Remembering the escape from New Guinea
On board, and overboard, in the Coral Sea

What for this curse of PNG paperwork?

| DevPolicyBlog


BOMANA - After saying morning mass one day, I was preparing my breakfast when a couple from Laloki Village dropped by. The man, in his forties, told me his problem.

He is a member of Nasfund, the national superannuation fund, and eligible to withdraw money. So he needs to fill in a form and it is required that I, as his parish priest, confirm the information with my signature and parish seal.

He left the parish house but returned at noon. He told me that the people in the Nasfund office wanted him to obtain a reference letter from me.

I was surprised and asked to see what other papers he had in relation to this application for funds. I found a letter from his employer, a police clearance, bank statements, and a paper from the courts, among others. I provided him with a letter and he went on his way.

Around 5 pm, he came back and asked for a copy of my national identity card (NID). I have written many reference letters but no one had previously asked for my NID.

In the letter, I had already provided my phone number and email for confirmation. I was so sorry for that man, I made a copy of my NID and gave it to him.

At noon the following day, the man returned yet again and told me he was still unable to withdraw his money. The people in the office had asked him to fill out a new form. They said that the old one was dirty. He filled out a new form and I signed it again.

My parishioner hasn’t returned so I assume that at last he was able to get his funds. But the experience did make me think.

From his village house in Central Province, getting to the Nasfund office took two bus rides. From the office to where I live is another two bus rides. I don’t know how much money my friend spent on bus fares, and how many hours it all took, but the process is unimaginable.

Many other processes in Papua New Guinea are similarly complex, whether getting a bank account, or applying for an NID, a passport, a visa or a driving licence. It is more complicated than anyone can imagine. And it is very time consuming.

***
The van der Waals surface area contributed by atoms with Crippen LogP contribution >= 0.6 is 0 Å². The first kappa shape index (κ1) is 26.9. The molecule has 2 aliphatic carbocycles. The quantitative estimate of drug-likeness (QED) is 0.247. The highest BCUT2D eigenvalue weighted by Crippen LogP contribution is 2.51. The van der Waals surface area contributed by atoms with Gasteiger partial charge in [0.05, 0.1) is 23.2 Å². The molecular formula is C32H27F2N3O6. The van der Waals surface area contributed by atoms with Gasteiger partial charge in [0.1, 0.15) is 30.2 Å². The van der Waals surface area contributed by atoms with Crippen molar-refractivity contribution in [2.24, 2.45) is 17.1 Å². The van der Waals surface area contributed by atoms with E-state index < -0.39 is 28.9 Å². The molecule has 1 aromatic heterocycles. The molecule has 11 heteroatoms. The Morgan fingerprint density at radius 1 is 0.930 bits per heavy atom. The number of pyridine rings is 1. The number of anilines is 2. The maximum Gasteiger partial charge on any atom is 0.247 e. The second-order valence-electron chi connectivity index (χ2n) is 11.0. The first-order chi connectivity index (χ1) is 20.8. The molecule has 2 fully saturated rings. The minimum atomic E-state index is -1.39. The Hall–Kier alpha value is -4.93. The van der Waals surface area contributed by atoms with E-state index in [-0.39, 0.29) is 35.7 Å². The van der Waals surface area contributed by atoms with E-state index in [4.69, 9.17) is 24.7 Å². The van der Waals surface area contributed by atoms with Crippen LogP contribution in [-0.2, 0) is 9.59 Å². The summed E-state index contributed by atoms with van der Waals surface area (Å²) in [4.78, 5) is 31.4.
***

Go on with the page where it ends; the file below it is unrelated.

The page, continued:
Some people have to wait for two or three years before they get their NID and passport. During that period, they often have to go to the office to follow up and check. They often have to apply more than once. Students miss out on study opportunities and workers on work opportunities.

Papua New Guineans are a patient people and used to the unexpected. But, in this digital age, the government surely needs to do something to speed up everyday systems.

Joseph Tuan Viet Cao is a Catholic priest at the Holy Name of Jesus Parish in Bomana. His parish includes 13 chapels in the National Capital District and Central Province


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Henry Sims

A member of my Papua Besena, a Roro, tells me like stories each time we communicate.
I am Korokoro who considers him as a brother in arms, from our PNGVR service back in the 1970s.

These past years he has expended his retirement fund while acting as the mandated representative for his clan fighting in the Land Court for a decision on land ownership on Yule Island.

The tales he tells of magistrates procrastinating, being replaced, lost files(?), hearing appointments being changed without due notice given and the exorbitant cost per return trip of PMV travel from village to city.

He has suffered ill health and personal disability throughout the engagement and I strongly recommend him suing for damages or compensation because of continued wrong doing by others.

It is sad that my fellow expatriates strove so hard and gave up their youth to help prepare your nation for independence, seemingly to see it all go down the drain.

There are too many high-level snouts in the trough for justice to be served and governance to win over greed.

William Dunlop

Pipsqueak seat polishing petty officialdom throwing their weight around. Because they're getting away with it.

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